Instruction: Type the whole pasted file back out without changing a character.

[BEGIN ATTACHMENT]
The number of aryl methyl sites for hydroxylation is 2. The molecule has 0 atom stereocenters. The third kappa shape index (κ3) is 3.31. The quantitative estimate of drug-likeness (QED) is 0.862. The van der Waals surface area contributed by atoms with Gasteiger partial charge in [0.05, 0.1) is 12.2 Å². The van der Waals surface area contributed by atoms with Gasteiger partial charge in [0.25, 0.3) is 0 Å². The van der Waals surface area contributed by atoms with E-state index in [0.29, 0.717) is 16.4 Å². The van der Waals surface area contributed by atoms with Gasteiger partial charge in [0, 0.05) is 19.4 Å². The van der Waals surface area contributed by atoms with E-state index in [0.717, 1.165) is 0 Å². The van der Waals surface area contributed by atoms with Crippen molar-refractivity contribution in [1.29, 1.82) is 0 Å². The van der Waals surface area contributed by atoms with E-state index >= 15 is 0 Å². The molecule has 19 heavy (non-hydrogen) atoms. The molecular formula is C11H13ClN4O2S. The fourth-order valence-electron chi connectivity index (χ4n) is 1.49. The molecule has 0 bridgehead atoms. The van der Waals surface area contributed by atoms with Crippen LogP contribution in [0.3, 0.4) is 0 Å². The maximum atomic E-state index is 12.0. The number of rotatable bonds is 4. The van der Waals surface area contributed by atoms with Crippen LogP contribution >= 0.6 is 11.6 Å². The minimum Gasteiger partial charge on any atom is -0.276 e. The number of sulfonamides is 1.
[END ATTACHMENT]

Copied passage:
The number of aryl methyl sites for hydroxylation is 2. The molecule has 0 atom stereocenters. The third kappa shape index (κ3) is 3.31. The quantitative estimate of drug-likeness (QED) is 0.862. The van der Waals surface area contributed by atoms with Gasteiger partial charge in [0.05, 0.1) is 12.2 Å². The van der Waals surface area contributed by atoms with Gasteiger partial charge in [0.25, 0.3) is 0 Å². The van der Waals surface area contributed by atoms with E-state index in [0.29, 0.717) is 16.4 Å². The van der Waals surface area contributed by atoms with Gasteiger partial charge in [0, 0.05) is 19.4 Å². The van der Waals surface area contributed by atoms with E-state index in [0.717, 1.165) is 0 Å². The van der Waals surface area contributed by atoms with Crippen molar-refractivity contribution in [1.29, 1.82) is 0 Å². The van der Waals surface area contributed by atoms with E-state index >= 15 is 0 Å². The molecule has 19 heavy (non-hydrogen) atoms. The molecular formula is C11H13ClN4O2S. The fourth-order valence-electron chi connectivity index (χ4n) is 1.49. The molecule has 0 bridgehead atoms. The van der Waals surface area contributed by atoms with Crippen LogP contribution in [0.3, 0.4) is 0 Å². The maximum atomic E-state index is 12.0. The number of rotatable bonds is 4. The van der Waals surface area contributed by atoms with Crippen LogP contribution >= 0.6 is 11.6 Å². The minimum Gasteiger partial charge on any atom is -0.276 e. The number of sulfonamides is 1.